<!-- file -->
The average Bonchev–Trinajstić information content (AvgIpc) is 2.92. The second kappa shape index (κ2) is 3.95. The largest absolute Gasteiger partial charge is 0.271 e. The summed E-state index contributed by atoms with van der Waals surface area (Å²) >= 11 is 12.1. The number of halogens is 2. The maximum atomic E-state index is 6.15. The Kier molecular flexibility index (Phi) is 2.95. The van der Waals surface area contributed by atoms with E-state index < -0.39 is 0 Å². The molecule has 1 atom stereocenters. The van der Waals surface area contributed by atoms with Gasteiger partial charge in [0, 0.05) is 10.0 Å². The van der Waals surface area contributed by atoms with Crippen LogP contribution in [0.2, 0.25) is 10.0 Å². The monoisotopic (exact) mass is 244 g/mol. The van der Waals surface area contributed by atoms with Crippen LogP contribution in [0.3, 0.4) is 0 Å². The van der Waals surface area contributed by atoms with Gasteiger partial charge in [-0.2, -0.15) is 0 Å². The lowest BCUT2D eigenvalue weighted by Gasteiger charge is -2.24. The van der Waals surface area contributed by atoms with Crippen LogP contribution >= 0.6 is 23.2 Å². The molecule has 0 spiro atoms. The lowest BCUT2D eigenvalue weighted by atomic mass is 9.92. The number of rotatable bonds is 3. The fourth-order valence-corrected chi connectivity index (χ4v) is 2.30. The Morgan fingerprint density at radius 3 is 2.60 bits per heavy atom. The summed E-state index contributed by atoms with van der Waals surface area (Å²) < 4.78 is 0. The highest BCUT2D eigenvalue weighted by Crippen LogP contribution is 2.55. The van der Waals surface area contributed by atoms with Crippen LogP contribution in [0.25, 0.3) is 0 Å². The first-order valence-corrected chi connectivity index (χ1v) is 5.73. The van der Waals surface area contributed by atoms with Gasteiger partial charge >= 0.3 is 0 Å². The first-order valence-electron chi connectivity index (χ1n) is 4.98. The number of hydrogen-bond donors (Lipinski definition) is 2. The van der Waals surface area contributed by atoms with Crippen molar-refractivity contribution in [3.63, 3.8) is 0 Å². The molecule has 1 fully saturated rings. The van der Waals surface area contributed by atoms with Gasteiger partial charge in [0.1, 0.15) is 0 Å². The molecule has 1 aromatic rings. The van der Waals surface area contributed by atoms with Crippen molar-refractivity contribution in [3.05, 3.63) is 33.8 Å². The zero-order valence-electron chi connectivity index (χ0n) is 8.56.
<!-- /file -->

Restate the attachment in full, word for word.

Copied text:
The average Bonchev–Trinajstić information content (AvgIpc) is 2.92. The second kappa shape index (κ2) is 3.95. The largest absolute Gasteiger partial charge is 0.271 e. The summed E-state index contributed by atoms with van der Waals surface area (Å²) >= 11 is 12.1. The number of halogens is 2. The maximum atomic E-state index is 6.15. The Kier molecular flexibility index (Phi) is 2.95. The van der Waals surface area contributed by atoms with E-state index < -0.39 is 0 Å². The molecule has 1 atom stereocenters. The van der Waals surface area contributed by atoms with Gasteiger partial charge in [0, 0.05) is 10.0 Å². The van der Waals surface area contributed by atoms with Crippen LogP contribution in [0.2, 0.25) is 10.0 Å². The monoisotopic (exact) mass is 244 g/mol. The van der Waals surface area contributed by atoms with Crippen LogP contribution in [0.3, 0.4) is 0 Å². The van der Waals surface area contributed by atoms with Gasteiger partial charge in [-0.2, -0.15) is 0 Å². The lowest BCUT2D eigenvalue weighted by Gasteiger charge is -2.24. The van der Waals surface area contributed by atoms with Crippen LogP contribution >= 0.6 is 23.2 Å². The molecule has 0 spiro atoms. The lowest BCUT2D eigenvalue weighted by atomic mass is 9.92. The number of rotatable bonds is 3. The fourth-order valence-corrected chi connectivity index (χ4v) is 2.30. The Morgan fingerprint density at radius 3 is 2.60 bits per heavy atom. The summed E-state index contributed by atoms with van der Waals surface area (Å²) < 4.78 is 0. The highest BCUT2D eigenvalue weighted by Crippen LogP contribution is 2.55. The van der Waals surface area contributed by atoms with Crippen LogP contribution in [0.25, 0.3) is 0 Å². The first-order valence-corrected chi connectivity index (χ1v) is 5.73. The van der Waals surface area contributed by atoms with Gasteiger partial charge >= 0.3 is 0 Å². The first-order valence-electron chi connectivity index (χ1n) is 4.98. The number of hydrogen-bond donors (Lipinski definition) is 2. The van der Waals surface area contributed by atoms with Crippen molar-refractivity contribution in [3.63, 3.8) is 0 Å². The molecule has 1 fully saturated rings. The van der Waals surface area contributed by atoms with Gasteiger partial charge in [0.1, 0.15) is 0 Å². The molecule has 1 aromatic rings. The van der Waals surface area contributed by atoms with Crippen molar-refractivity contribution in [3.05, 3.63) is 33.8 Å². The zero-order valence-electron chi connectivity index (χ0n) is 8.56.